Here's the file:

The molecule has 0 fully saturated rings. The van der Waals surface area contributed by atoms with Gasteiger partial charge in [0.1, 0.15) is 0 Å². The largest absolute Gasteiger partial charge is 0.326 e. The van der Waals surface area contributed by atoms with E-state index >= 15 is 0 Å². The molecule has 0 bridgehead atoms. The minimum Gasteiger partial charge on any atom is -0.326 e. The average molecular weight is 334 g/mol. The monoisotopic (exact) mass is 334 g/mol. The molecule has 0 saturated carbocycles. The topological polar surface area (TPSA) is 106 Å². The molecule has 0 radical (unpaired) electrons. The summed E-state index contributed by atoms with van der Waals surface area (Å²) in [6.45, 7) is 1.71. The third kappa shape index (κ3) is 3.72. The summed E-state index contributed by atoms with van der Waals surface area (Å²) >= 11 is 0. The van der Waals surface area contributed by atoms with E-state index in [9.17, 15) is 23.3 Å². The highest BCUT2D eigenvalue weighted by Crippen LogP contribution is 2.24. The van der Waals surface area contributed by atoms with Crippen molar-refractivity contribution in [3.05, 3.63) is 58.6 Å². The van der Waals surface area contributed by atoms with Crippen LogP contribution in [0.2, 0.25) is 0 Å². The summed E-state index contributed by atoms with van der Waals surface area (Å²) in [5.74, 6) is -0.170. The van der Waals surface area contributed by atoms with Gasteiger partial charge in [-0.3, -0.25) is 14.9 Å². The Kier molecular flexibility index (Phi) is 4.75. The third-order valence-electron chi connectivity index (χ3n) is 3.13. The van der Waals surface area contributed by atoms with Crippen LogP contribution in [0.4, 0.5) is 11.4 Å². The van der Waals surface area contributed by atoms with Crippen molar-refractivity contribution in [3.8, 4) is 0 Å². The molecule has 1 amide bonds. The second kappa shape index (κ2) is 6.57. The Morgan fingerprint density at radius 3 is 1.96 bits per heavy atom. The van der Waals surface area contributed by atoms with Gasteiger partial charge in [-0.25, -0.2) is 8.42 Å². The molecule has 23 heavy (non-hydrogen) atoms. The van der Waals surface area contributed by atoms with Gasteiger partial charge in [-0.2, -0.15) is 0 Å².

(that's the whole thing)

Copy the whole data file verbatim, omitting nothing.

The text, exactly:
The molecule has 0 fully saturated rings. The van der Waals surface area contributed by atoms with Gasteiger partial charge in [0.1, 0.15) is 0 Å². The largest absolute Gasteiger partial charge is 0.326 e. The van der Waals surface area contributed by atoms with E-state index >= 15 is 0 Å². The molecule has 0 bridgehead atoms. The minimum Gasteiger partial charge on any atom is -0.326 e. The average molecular weight is 334 g/mol. The monoisotopic (exact) mass is 334 g/mol. The molecule has 0 saturated carbocycles. The topological polar surface area (TPSA) is 106 Å². The molecule has 0 radical (unpaired) electrons. The summed E-state index contributed by atoms with van der Waals surface area (Å²) in [6.45, 7) is 1.71. The third kappa shape index (κ3) is 3.72. The summed E-state index contributed by atoms with van der Waals surface area (Å²) >= 11 is 0. The van der Waals surface area contributed by atoms with E-state index in [9.17, 15) is 23.3 Å². The highest BCUT2D eigenvalue weighted by Crippen LogP contribution is 2.24. The van der Waals surface area contributed by atoms with Crippen molar-refractivity contribution in [3.05, 3.63) is 58.6 Å². The van der Waals surface area contributed by atoms with Crippen LogP contribution in [0.2, 0.25) is 0 Å². The summed E-state index contributed by atoms with van der Waals surface area (Å²) in [5.74, 6) is -0.170. The van der Waals surface area contributed by atoms with Gasteiger partial charge in [-0.3, -0.25) is 14.9 Å². The Kier molecular flexibility index (Phi) is 4.75. The third-order valence-electron chi connectivity index (χ3n) is 3.13. The van der Waals surface area contributed by atoms with Crippen LogP contribution in [0.4, 0.5) is 11.4 Å². The van der Waals surface area contributed by atoms with Crippen molar-refractivity contribution in [3.8, 4) is 0 Å². The molecule has 1 amide bonds. The second kappa shape index (κ2) is 6.57. The Morgan fingerprint density at radius 3 is 1.96 bits per heavy atom. The van der Waals surface area contributed by atoms with Gasteiger partial charge in [-0.25, -0.2) is 8.42 Å². The molecule has 23 heavy (non-hydrogen) atoms. The van der Waals surface area contributed by atoms with Gasteiger partial charge in [-0.2, -0.15) is 0 Å².